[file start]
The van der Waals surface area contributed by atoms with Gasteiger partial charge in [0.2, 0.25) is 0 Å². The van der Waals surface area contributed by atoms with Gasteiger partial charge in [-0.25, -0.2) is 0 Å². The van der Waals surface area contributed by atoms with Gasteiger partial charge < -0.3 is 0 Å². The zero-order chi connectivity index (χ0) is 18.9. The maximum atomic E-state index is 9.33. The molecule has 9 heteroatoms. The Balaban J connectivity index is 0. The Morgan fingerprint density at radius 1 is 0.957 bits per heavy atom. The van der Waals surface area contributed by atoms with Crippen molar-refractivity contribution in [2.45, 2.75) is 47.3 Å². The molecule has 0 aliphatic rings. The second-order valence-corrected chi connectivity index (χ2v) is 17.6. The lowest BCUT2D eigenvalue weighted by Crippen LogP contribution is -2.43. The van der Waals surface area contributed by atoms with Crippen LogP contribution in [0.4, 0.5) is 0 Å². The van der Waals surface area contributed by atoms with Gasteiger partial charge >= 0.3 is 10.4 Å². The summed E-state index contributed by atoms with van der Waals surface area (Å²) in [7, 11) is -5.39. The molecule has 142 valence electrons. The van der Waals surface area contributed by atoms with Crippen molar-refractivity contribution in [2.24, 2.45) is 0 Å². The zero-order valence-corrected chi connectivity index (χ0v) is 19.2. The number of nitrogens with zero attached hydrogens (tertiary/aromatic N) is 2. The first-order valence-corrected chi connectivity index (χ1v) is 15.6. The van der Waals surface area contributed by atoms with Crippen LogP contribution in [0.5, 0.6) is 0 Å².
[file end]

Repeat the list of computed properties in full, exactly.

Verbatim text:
The van der Waals surface area contributed by atoms with Gasteiger partial charge in [0.2, 0.25) is 0 Å². The van der Waals surface area contributed by atoms with Gasteiger partial charge in [-0.25, -0.2) is 0 Å². The van der Waals surface area contributed by atoms with Gasteiger partial charge < -0.3 is 0 Å². The zero-order chi connectivity index (χ0) is 18.9. The maximum atomic E-state index is 9.33. The molecule has 9 heteroatoms. The Balaban J connectivity index is 0. The Morgan fingerprint density at radius 1 is 0.957 bits per heavy atom. The van der Waals surface area contributed by atoms with Crippen molar-refractivity contribution in [2.45, 2.75) is 47.3 Å². The molecule has 0 aliphatic rings. The second-order valence-corrected chi connectivity index (χ2v) is 17.6. The lowest BCUT2D eigenvalue weighted by Crippen LogP contribution is -2.43. The van der Waals surface area contributed by atoms with Crippen LogP contribution in [0.4, 0.5) is 0 Å². The van der Waals surface area contributed by atoms with Gasteiger partial charge >= 0.3 is 10.4 Å². The summed E-state index contributed by atoms with van der Waals surface area (Å²) in [7, 11) is -5.39. The molecule has 142 valence electrons. The van der Waals surface area contributed by atoms with Crippen molar-refractivity contribution in [2.24, 2.45) is 0 Å². The zero-order valence-corrected chi connectivity index (χ0v) is 19.2. The number of nitrogens with zero attached hydrogens (tertiary/aromatic N) is 2. The first-order valence-corrected chi connectivity index (χ1v) is 15.6. The van der Waals surface area contributed by atoms with Crippen LogP contribution in [0.5, 0.6) is 0 Å².